At 6 feet 6, he is hard to miss. A father of six, Claure owns one soccer team and is developing another; he posts prolifically on Instagram and counts celebrities Jennifer Lopez and David Beckham as friends. The former England soccer captain has said of Claure that he is “lucky to have him as a friend and partner.”

Rod Millar, chief executive of Brightstar, the mobile phone reseller that Claure founded, said: “He’s probably the most charismatic person that I know.”

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Born in 1970 in Guatemala, the son of a traveling geologist, Claure studied at Bentley University in Massachusetts. At the same time he set up an eclectic set of small businesses, including selling canned food and buying frequent flier miles from fellow students.

After university he landed a job at the Bolivian Football Federation thanks to a chance encounter on a flight with its president, and helped to take the South American nation to the World Cup for the first time since the 1950s. Another fortuitous meeting — this time with the disillusioned owner of a Massachusetts mobile phone store — saw him buy the store on credit and develop it into a chain.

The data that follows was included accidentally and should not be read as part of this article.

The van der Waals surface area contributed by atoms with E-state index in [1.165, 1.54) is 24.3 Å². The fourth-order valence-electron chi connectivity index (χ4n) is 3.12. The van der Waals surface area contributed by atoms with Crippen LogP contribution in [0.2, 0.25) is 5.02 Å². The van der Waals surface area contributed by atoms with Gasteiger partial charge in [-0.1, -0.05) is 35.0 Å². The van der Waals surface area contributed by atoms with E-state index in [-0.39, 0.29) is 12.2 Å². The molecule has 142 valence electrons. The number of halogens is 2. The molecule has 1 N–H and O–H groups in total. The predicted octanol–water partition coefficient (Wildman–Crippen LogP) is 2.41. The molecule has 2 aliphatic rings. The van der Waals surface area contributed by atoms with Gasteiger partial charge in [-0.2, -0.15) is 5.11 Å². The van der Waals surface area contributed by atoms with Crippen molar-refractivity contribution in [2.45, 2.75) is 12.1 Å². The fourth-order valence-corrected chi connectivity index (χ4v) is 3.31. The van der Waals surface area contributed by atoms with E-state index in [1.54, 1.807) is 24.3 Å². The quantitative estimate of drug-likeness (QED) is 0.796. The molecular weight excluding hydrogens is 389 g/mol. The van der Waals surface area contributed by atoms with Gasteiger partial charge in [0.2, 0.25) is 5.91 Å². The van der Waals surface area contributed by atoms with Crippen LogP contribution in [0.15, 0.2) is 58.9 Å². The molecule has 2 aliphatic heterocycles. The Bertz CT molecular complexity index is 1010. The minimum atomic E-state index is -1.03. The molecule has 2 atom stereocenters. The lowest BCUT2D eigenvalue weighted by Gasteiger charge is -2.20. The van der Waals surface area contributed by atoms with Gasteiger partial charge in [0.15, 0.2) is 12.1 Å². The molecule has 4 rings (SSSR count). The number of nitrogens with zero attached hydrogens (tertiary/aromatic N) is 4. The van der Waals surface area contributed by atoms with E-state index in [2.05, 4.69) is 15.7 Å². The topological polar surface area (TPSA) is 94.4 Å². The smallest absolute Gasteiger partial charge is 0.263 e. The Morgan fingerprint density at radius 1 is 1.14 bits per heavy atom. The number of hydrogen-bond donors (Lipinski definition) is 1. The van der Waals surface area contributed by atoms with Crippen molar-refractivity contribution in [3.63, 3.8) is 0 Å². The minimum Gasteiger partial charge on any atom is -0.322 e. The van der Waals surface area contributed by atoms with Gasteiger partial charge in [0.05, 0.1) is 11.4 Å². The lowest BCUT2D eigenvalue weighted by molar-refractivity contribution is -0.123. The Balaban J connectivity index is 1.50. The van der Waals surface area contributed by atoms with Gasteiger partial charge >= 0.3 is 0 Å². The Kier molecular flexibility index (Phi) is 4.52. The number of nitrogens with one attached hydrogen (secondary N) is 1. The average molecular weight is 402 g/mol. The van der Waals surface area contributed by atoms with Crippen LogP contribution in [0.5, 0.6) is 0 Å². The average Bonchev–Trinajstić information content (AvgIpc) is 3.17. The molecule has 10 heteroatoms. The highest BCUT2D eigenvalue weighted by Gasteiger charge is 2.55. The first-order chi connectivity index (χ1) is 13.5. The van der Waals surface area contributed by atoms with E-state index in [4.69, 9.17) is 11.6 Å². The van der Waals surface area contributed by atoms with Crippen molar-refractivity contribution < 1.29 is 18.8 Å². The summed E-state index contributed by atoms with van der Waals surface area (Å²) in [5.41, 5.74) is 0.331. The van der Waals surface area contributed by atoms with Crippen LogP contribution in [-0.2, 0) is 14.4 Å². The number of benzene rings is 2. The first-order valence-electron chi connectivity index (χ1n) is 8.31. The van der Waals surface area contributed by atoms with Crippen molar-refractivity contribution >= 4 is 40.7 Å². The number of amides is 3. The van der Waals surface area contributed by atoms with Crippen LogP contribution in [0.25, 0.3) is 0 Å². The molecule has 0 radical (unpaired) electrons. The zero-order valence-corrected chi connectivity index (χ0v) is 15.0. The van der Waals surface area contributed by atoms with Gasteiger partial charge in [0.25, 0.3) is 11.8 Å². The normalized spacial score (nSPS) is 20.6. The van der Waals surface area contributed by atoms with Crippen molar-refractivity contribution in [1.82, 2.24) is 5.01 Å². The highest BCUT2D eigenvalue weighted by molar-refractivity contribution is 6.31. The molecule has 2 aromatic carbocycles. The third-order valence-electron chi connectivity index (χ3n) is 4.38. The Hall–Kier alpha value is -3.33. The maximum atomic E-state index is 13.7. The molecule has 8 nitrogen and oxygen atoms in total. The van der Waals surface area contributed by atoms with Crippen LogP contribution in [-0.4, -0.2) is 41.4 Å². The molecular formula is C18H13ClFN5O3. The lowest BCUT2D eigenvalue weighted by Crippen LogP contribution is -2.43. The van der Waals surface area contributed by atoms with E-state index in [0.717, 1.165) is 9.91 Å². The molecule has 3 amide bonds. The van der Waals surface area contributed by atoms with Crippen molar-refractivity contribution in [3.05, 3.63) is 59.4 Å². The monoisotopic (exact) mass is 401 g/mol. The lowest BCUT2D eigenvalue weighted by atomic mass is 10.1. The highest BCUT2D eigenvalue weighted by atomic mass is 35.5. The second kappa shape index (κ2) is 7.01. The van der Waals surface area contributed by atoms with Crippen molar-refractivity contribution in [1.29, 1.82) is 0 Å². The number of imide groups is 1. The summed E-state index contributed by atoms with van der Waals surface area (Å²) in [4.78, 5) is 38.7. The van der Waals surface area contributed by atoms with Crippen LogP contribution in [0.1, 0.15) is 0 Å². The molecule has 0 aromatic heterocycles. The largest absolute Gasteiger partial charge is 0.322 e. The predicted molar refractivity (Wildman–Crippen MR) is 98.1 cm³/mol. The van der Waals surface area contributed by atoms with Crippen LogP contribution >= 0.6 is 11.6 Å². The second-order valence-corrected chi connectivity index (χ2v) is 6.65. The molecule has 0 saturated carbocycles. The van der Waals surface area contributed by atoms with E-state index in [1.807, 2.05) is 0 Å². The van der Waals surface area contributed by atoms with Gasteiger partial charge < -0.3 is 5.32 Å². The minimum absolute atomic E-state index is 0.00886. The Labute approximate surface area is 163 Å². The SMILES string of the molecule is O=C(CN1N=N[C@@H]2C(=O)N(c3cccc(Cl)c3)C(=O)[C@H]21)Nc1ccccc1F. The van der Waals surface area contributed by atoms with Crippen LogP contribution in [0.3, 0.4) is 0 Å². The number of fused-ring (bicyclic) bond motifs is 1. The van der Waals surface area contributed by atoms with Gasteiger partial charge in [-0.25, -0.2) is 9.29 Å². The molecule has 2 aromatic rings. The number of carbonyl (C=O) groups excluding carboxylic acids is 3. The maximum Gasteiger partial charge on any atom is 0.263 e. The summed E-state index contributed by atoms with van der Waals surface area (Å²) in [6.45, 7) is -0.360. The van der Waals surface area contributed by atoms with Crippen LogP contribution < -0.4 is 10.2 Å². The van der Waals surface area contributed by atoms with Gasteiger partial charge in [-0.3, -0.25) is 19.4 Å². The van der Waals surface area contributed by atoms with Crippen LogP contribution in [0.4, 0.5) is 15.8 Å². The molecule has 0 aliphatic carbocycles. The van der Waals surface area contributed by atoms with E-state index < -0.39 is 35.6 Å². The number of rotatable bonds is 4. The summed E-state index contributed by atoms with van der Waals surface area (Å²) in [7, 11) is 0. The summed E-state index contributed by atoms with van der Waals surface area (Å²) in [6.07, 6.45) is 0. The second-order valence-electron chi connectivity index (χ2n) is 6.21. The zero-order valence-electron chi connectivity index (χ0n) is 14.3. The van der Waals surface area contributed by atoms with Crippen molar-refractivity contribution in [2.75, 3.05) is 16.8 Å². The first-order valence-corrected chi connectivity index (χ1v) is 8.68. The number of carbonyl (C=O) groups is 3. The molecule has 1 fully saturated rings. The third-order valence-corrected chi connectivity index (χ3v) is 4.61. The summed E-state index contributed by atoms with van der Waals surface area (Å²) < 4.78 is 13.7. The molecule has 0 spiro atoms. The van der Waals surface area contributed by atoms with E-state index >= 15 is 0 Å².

It was in the unglamorous field of mobile phone distribution that the Bolivian made his fortune. He founded Brightstar in 1997, then sold a majority stake to SoftBank for $1.26 billion 16 years later. Ronen recalls him as “a very aggressive, hard-charging entrepreneur [but] incredibly organized.”